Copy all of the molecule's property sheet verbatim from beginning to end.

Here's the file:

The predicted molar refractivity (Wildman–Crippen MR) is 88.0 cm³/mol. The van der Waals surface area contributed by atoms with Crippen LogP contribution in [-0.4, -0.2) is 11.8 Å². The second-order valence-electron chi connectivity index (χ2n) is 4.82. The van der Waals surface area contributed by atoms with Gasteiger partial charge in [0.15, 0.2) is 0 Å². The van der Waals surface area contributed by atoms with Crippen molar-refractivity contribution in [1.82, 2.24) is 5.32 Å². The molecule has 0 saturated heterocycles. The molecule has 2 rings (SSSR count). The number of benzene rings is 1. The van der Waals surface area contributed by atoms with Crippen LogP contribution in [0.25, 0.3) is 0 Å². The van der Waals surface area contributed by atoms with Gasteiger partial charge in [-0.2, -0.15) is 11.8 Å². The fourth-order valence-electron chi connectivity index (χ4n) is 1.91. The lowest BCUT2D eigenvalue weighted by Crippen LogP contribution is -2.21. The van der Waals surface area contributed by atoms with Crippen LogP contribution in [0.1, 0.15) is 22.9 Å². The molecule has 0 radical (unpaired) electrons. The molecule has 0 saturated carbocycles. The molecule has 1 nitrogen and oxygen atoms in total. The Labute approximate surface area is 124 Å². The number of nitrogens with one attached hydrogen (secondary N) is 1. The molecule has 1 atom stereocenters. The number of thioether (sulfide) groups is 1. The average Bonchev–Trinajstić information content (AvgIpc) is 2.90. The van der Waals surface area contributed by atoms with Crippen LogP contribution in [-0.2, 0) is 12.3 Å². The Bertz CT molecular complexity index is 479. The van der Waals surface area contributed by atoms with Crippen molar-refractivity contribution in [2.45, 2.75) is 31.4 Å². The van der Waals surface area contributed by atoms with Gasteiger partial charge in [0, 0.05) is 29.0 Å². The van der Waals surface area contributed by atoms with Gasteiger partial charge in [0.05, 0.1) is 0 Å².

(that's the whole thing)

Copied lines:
The predicted molar refractivity (Wildman–Crippen MR) is 88.0 cm³/mol. The van der Waals surface area contributed by atoms with Crippen LogP contribution in [-0.4, -0.2) is 11.8 Å². The second-order valence-electron chi connectivity index (χ2n) is 4.82. The van der Waals surface area contributed by atoms with Gasteiger partial charge in [0.15, 0.2) is 0 Å². The van der Waals surface area contributed by atoms with Crippen molar-refractivity contribution in [1.82, 2.24) is 5.32 Å². The molecule has 0 saturated heterocycles. The molecule has 2 rings (SSSR count). The number of benzene rings is 1. The van der Waals surface area contributed by atoms with Crippen LogP contribution in [0.25, 0.3) is 0 Å². The van der Waals surface area contributed by atoms with Gasteiger partial charge in [-0.2, -0.15) is 11.8 Å². The fourth-order valence-electron chi connectivity index (χ4n) is 1.91. The lowest BCUT2D eigenvalue weighted by Crippen LogP contribution is -2.21. The van der Waals surface area contributed by atoms with Crippen LogP contribution in [0.1, 0.15) is 22.9 Å². The molecule has 0 radical (unpaired) electrons. The molecule has 0 saturated carbocycles. The molecule has 1 nitrogen and oxygen atoms in total. The Labute approximate surface area is 124 Å². The number of nitrogens with one attached hydrogen (secondary N) is 1. The molecule has 1 atom stereocenters. The number of thioether (sulfide) groups is 1. The average Bonchev–Trinajstić information content (AvgIpc) is 2.90. The van der Waals surface area contributed by atoms with Crippen LogP contribution in [-0.2, 0) is 12.3 Å². The Bertz CT molecular complexity index is 479. The van der Waals surface area contributed by atoms with Crippen molar-refractivity contribution in [2.45, 2.75) is 31.4 Å². The van der Waals surface area contributed by atoms with Gasteiger partial charge in [0, 0.05) is 29.0 Å². The van der Waals surface area contributed by atoms with Gasteiger partial charge in [0.05, 0.1) is 0 Å².